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'First tartan' on Roman statue
BBC News ^ | December 3, 2012 | unattributed

Posted on 02/10/2013 9:10:38 AM PST by SunkenCiv

Remnants of a Roman statue in North Africa could be the "first-ever depiction of tartan", according to a BBC Scotland documentary.

A piece of a bronze statue of the Emperor Caracalla contains the small figure of a Caledonian warrior wearing what appears to be tartan trews.

The third century Roman emperor Caracalla styled himself as the conqueror of the Caledonians.

A statue marking his achievements stood in the Moroccan city of Volubilis.

It stood above a great archway in the ancient city, which lay in the south west of the Roman empire, 1,500 miles from Caledonia -- modern day Scotland.

A small piece of cloak from the monument still survives at the archaeological museum in Rabat in Morocco...

The warrior is wearing checked leggings which, according to Dr Hunter, is "the first-ever depiction of tartan".

It is thought the Celts have been weaving plaid twills for thousands of years and this is the earliest representation.

Dr Hunter adds: "The shield too is Celtic in style. You can see the warrior's head with the cloak over the shoulders. The arms are bound behind the back.

"This guy is a captive. He's a prisoner from the vicious campaigns of Severus and Caracalla."

Septimius Severus, Caracalla's father, led massive military campaigns into 3rd century Scotland.

(Excerpt) Read more at bbc.co.uk ...


TOPICS: History; Science; Travel
KEYWORDS: caledonia; godsgravesglyphs; romanempire; scotlandyet
The Caledonian warrior on the bronze statue appears to be wearing tartan trews

The Caledonian warrior on the bronze statue appears to be wearing tartan trews

1 posted on 02/10/2013 9:10:47 AM PST by SunkenCiv
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 GGG managers are SunkenCiv, StayAt HomeMother & Ernest_at_the_Beach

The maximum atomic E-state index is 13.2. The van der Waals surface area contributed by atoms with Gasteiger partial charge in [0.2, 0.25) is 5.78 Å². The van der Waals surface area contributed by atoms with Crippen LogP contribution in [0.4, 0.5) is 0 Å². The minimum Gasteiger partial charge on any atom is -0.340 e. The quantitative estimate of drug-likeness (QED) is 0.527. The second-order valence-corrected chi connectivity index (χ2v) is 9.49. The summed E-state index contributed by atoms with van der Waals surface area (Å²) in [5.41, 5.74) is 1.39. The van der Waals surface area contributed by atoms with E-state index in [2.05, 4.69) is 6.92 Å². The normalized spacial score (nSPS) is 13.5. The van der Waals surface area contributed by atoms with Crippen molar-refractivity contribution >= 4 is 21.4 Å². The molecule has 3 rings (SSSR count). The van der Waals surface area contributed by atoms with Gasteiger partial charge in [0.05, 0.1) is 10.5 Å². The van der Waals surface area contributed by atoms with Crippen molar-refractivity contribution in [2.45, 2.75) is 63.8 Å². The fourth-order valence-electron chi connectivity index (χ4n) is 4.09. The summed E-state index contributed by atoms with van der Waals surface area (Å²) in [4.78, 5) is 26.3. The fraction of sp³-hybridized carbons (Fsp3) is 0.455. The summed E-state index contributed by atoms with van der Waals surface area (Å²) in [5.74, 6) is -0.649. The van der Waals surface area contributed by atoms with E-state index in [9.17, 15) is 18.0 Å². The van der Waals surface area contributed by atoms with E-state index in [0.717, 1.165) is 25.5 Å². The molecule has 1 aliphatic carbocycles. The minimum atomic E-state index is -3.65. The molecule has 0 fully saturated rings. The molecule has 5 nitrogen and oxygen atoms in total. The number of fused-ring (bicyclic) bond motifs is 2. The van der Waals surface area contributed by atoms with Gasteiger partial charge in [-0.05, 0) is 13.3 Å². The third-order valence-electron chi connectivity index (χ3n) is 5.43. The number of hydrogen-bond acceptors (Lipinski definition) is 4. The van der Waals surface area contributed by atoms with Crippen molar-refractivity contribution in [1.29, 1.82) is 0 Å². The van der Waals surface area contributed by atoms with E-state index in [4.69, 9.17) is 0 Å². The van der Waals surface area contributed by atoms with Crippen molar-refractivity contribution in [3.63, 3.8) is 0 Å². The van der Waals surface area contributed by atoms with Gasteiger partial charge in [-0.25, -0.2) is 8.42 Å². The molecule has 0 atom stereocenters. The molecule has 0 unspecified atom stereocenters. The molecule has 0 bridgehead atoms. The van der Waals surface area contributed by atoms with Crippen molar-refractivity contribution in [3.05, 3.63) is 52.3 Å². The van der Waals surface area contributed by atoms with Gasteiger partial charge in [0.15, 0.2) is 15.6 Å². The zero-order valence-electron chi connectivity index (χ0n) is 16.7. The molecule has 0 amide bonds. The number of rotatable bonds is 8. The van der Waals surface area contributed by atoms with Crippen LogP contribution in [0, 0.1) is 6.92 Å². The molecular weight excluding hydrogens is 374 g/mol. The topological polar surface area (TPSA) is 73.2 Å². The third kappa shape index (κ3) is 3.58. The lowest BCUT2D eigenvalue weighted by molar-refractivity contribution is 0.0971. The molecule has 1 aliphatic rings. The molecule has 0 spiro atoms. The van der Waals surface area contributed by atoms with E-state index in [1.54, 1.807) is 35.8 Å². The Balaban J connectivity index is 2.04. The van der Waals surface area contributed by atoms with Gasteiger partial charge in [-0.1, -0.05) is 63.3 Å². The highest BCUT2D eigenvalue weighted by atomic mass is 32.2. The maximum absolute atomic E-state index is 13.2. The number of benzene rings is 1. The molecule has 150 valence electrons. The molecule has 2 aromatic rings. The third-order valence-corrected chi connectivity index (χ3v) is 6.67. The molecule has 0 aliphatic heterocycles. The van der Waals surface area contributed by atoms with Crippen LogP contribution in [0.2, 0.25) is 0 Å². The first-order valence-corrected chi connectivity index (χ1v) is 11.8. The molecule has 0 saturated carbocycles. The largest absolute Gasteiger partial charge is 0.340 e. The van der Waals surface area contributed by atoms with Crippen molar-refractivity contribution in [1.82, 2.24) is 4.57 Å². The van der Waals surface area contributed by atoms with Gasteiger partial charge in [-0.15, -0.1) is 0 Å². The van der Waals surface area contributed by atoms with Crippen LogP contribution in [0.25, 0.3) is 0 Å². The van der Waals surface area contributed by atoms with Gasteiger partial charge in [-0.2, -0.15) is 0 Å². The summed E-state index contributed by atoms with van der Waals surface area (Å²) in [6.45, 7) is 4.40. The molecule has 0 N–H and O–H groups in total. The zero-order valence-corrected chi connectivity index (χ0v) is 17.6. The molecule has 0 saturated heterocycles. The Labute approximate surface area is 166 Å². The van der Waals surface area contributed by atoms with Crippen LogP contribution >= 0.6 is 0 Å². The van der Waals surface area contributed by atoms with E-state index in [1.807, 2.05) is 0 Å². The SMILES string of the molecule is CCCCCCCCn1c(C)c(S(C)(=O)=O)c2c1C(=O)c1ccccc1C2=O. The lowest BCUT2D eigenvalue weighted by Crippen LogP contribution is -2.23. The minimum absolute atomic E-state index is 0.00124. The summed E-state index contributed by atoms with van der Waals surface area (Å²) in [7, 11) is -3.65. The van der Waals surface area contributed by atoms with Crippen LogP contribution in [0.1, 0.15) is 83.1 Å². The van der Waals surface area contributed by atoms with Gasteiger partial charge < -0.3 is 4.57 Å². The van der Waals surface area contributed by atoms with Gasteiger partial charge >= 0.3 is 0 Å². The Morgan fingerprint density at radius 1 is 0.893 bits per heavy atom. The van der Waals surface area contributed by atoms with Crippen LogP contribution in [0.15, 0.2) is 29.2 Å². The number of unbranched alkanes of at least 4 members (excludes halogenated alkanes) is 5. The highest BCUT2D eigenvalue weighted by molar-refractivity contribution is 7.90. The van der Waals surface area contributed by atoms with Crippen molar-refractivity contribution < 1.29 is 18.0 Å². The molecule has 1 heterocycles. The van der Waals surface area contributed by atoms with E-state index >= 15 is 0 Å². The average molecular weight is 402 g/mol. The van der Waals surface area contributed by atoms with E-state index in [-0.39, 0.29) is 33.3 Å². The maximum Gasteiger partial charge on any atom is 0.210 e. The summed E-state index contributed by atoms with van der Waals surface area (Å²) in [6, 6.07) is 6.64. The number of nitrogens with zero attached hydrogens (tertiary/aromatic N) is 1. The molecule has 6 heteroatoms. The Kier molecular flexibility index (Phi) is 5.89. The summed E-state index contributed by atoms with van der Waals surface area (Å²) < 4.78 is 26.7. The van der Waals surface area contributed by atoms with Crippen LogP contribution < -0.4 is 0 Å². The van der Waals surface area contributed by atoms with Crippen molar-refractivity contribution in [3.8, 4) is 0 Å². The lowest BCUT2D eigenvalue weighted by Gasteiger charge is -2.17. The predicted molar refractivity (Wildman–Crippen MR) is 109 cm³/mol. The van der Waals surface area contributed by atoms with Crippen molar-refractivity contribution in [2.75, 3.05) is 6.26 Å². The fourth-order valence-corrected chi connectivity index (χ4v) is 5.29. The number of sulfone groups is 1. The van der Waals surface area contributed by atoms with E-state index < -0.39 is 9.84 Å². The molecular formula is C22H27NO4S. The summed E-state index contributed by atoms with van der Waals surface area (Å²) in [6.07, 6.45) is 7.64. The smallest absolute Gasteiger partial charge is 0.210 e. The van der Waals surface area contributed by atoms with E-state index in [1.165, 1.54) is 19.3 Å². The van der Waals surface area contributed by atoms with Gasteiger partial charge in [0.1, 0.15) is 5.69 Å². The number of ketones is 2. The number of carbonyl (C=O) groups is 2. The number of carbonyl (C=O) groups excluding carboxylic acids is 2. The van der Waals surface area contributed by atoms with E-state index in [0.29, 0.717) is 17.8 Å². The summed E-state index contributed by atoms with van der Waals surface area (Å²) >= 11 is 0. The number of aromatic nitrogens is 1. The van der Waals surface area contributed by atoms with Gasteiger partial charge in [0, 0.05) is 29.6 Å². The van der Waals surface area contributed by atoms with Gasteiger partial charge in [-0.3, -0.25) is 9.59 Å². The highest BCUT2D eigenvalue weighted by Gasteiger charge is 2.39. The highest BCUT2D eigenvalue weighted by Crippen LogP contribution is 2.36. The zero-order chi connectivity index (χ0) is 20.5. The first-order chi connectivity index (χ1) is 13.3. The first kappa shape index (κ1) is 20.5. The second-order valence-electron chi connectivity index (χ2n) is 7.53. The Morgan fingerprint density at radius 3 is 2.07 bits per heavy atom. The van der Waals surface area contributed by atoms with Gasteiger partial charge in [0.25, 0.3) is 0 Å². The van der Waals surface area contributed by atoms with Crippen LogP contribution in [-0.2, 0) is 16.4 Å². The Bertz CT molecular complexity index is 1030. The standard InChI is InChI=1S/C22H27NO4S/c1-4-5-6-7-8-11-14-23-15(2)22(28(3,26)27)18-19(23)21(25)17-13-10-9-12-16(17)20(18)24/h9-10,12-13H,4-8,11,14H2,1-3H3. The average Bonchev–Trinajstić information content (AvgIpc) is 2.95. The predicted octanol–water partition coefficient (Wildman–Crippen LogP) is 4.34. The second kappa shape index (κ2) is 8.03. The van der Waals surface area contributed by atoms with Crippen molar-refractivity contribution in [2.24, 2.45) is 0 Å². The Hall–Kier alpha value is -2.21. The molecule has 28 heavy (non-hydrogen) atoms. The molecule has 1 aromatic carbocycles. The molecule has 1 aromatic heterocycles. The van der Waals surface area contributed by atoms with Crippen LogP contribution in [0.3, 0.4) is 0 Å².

This was cooling its heels over on the GGG group on FB, and just yesterday someone here on FR mentioned Septimius Severus.

Just adding to the catalog, not sending a general distribution.

To all -- please ping me to other topics which are appropriate for the GGG list.


2 posted on 02/10/2013 9:13:54 AM PST by SunkenCiv (Romney would have been worse, if you're a dumb ass.)
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A Tunisian mosaic shows a Caledonian prisoner killed by a wild animal -- "Captured, marched for months to this desert province, sent to the amphitheatre and killed by wild animals as exotic entertainment for the locals," says Dr Hunter.

A Tunisian mosaic shows a Caledonian prisoner killed by a wild animal

3 posted on 02/10/2013 9:14:03 AM PST by SunkenCiv (Romney would have been worse, if you're a dumb ass.)
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To: SunkenCiv
THIS IS NOW

A TARTIN' THREAD

4 posted on 02/10/2013 9:18:56 AM PST by martin_fierro (< |:)~)
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To: SunkenCiv

Head/skull bite is characteristic of the leopard, but it would be a large leopard.


5 posted on 02/10/2013 9:25:57 AM PST by fattigermaster (When tigers hunt, the jackals profit...when tigers sleep, the jackals rule.)
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To: SunkenCiv
Were the Caledonia's Picts or Irish or both. My Scottish ancestors were English caught on the wrong side of the border.
6 posted on 02/10/2013 9:34:49 AM PST by Little Bill (A)
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To: martin_fierro

OMGosh that is gorgeous!


7 posted on 02/10/2013 9:42:40 AM PST by Albion Wilde (Gun control is hitting what you aim at. -- Chuck Norris)
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To: SunkenCiv

Maybe they are Bay City Roller fans..


8 posted on 02/10/2013 10:06:04 AM PST by GSP.FAN (Some days, it's not even worth chewing through the restraints.)
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To: Little Bill